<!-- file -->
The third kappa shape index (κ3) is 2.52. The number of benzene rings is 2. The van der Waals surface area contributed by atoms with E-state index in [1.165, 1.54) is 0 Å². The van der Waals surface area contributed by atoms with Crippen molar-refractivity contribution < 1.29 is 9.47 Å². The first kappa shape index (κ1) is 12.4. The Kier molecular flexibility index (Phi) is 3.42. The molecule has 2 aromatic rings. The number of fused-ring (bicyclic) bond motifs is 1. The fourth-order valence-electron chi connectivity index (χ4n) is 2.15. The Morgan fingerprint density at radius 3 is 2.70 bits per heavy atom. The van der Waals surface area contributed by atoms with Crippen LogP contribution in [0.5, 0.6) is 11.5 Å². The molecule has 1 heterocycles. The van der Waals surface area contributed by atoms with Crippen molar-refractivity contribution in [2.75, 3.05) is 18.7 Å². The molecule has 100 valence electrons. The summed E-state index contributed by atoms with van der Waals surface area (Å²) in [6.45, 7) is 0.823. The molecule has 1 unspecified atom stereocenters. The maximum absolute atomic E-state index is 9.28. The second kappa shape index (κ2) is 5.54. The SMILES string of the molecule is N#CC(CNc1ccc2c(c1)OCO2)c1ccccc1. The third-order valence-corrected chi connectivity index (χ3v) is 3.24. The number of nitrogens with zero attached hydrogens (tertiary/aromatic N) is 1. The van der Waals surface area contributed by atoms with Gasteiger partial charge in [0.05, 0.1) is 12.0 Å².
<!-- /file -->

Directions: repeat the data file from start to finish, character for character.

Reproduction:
The third kappa shape index (κ3) is 2.52. The number of benzene rings is 2. The van der Waals surface area contributed by atoms with E-state index in [1.165, 1.54) is 0 Å². The van der Waals surface area contributed by atoms with Crippen molar-refractivity contribution < 1.29 is 9.47 Å². The first kappa shape index (κ1) is 12.4. The Kier molecular flexibility index (Phi) is 3.42. The molecule has 2 aromatic rings. The number of fused-ring (bicyclic) bond motifs is 1. The fourth-order valence-electron chi connectivity index (χ4n) is 2.15. The Morgan fingerprint density at radius 3 is 2.70 bits per heavy atom. The van der Waals surface area contributed by atoms with Crippen LogP contribution in [0.5, 0.6) is 11.5 Å². The molecule has 1 heterocycles. The van der Waals surface area contributed by atoms with Crippen molar-refractivity contribution in [2.75, 3.05) is 18.7 Å². The molecule has 100 valence electrons. The summed E-state index contributed by atoms with van der Waals surface area (Å²) in [6.45, 7) is 0.823. The molecule has 1 unspecified atom stereocenters. The maximum absolute atomic E-state index is 9.28. The second kappa shape index (κ2) is 5.54. The SMILES string of the molecule is N#CC(CNc1ccc2c(c1)OCO2)c1ccccc1. The third-order valence-corrected chi connectivity index (χ3v) is 3.24. The number of nitrogens with zero attached hydrogens (tertiary/aromatic N) is 1. The van der Waals surface area contributed by atoms with Gasteiger partial charge in [0.05, 0.1) is 12.0 Å².